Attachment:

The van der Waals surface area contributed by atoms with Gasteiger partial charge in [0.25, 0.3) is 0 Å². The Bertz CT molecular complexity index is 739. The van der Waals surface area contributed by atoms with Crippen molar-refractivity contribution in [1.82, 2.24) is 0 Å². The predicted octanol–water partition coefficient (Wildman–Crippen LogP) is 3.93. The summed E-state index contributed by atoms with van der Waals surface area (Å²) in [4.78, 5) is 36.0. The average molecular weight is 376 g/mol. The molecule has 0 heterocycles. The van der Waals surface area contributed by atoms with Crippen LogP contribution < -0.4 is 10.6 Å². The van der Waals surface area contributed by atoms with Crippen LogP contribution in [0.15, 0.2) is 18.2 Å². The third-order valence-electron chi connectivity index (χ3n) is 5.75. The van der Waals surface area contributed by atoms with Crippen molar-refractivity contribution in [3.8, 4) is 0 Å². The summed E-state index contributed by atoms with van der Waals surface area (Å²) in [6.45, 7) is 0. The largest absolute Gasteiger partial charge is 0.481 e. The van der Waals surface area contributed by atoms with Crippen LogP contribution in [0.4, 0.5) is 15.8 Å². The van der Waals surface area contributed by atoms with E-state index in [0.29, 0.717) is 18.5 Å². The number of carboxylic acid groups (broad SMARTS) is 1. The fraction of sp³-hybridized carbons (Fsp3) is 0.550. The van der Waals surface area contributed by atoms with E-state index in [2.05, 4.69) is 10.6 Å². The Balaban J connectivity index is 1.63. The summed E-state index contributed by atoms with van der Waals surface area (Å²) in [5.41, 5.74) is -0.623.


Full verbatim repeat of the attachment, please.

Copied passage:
The van der Waals surface area contributed by atoms with Gasteiger partial charge in [0.25, 0.3) is 0 Å². The Bertz CT molecular complexity index is 739. The van der Waals surface area contributed by atoms with Crippen molar-refractivity contribution in [1.82, 2.24) is 0 Å². The predicted octanol–water partition coefficient (Wildman–Crippen LogP) is 3.93. The summed E-state index contributed by atoms with van der Waals surface area (Å²) in [4.78, 5) is 36.0. The average molecular weight is 376 g/mol. The molecule has 0 heterocycles. The van der Waals surface area contributed by atoms with Crippen LogP contribution < -0.4 is 10.6 Å². The van der Waals surface area contributed by atoms with Crippen LogP contribution in [0.15, 0.2) is 18.2 Å². The third-order valence-electron chi connectivity index (χ3n) is 5.75. The van der Waals surface area contributed by atoms with Crippen molar-refractivity contribution in [3.8, 4) is 0 Å². The summed E-state index contributed by atoms with van der Waals surface area (Å²) in [6.45, 7) is 0. The largest absolute Gasteiger partial charge is 0.481 e. The van der Waals surface area contributed by atoms with Crippen LogP contribution in [0.4, 0.5) is 15.8 Å². The van der Waals surface area contributed by atoms with E-state index in [0.29, 0.717) is 18.5 Å². The number of carboxylic acid groups (broad SMARTS) is 1. The fraction of sp³-hybridized carbons (Fsp3) is 0.550. The van der Waals surface area contributed by atoms with E-state index in [2.05, 4.69) is 10.6 Å². The Balaban J connectivity index is 1.63. The summed E-state index contributed by atoms with van der Waals surface area (Å²) in [5.41, 5.74) is -0.623.